Animals, People, & the Earth

How to Groom Your Dog at Home

Here are our tips and tricks on how to do a good job grooming your dog in the comfort of your own home.

These days it seems it can be nearly impossible to get a timely appointment with the dog groomer. Your dog’s hair may grow quite shaggy between appointments, leaving you wanting to take matters into your own hands. Or maybe you’re just the DIY type and you want to groom your dog yourself and bypass the groomer altogether. Either way, you’ll want some tips and tricks on how to do a good job grooming your dog’s hair and nails.

Make Grooming Fun

Some dogs get anxious when getting bathed and groomed and this leads to uncooperative – and possibly dangerous – behavior. Before you even attempt to begin grooming your dog, make sure that she likes the space you’re in and she trusts you not to hurt her. Let her see and sniff all your tools ahead of time so that she’s familiar with everything before you try to touch her with them. Give her lots of treats and praise to ensure that she’s comfortable and cooperative.

Use the Right Tools

Different dog breeds have different hair types that require different types of brushes and/or combs. Make sure that you’re using the right brush on your dog to avoid irritating their skin or getting the brush tangled in long hair. When it comes to nail care, you’ll need clippers or grinders. The choice is yours depending on preference, but either way be sure to get professional-grade nail tools and make sure they are sharp. Dull clippers can hurt your dog and make it so that she won’t ever let you touch her nails again.

Be Consistent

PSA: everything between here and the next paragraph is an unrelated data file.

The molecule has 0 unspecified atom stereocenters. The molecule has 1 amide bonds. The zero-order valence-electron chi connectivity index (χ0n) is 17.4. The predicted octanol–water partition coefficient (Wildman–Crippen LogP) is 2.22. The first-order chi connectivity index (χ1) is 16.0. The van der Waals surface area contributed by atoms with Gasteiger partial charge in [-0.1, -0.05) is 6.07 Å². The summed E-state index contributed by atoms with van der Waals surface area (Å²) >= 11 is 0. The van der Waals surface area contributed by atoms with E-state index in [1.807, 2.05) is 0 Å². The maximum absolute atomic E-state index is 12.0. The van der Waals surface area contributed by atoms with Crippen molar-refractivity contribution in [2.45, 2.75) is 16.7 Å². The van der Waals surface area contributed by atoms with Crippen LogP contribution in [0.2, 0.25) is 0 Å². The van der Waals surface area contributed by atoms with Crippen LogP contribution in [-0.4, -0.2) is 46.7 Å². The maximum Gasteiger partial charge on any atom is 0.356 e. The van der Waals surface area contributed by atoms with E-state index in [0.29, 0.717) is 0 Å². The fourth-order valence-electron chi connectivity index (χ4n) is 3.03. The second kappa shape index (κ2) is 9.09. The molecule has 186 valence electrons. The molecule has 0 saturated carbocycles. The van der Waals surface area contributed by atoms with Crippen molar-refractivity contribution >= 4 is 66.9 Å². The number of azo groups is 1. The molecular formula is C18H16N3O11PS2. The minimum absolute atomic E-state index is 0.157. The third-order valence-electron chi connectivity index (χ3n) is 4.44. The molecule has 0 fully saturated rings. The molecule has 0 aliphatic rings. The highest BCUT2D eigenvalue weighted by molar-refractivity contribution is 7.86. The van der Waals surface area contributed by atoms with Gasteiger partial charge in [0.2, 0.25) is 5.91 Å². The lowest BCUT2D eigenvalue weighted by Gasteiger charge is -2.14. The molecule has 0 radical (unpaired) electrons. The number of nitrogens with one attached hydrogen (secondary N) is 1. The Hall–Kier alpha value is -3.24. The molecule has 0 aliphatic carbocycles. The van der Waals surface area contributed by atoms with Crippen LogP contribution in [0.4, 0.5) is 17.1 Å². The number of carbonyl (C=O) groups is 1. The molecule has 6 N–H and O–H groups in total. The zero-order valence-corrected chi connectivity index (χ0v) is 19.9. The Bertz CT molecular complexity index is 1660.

Bathing and grooming your dog regularly will make it more pleasant to bathe and groom her each time. Not only will she be used to and comfortable with the process, but her hair and nails won’t be as dirty and long so the whole grooming process will be shorter and easier. Regular brushing keeps tangles and shedding at bay and keeping nails short prevents injury and the complications with walking that can come from long nails. Monthly (or more frequently if necessary) baths help reduce odors and keep skin conditioned.

Short hair breeds won’t need as frequent brushing as long hair breeds, but it can still be good for your dog’s skin to be gently brushed once a week. Long hair breeds may need to be brushed and combed as often as once or twice each day to keep their hair from getting knotted up. Brushing also can make your dog feel good and relaxed, like getting a massage, and it can increase your bond.

If your dog can’t walk on a hard surface without making a bunch of noise, chances are her nails are too long. Try to cut them regularly so that they won’t click on the floor when she walks. When clipping, watch for the quick. The quick is pink and is near the center of the nail. There are nerves and blood vessels there that, if nicked, will bleed and hurt.

Bathe your dog with dog shampoo only and be sure to completely rinse out the shampoo to avoid irritating your dog’s skin.

Don’t Forget the Teeth

Just like human teeth, dog teeth will decay, and dog’s will suffer gum disease if their teeth are not brushed regularly. Make sure to brush your dog’s teeth every day or give them teeth cleaning treats to help brush the plaque off their teeth. You’ll also want to see your veterinarian for regular dental check-ups and cleanings as well.

Grooming your dog at home can be easy and fun. Make your dog comfortable and give her lots of treats and praise to make the process go smoothly and you’ll have her looking her best.

little dog in field of purple wildflowers
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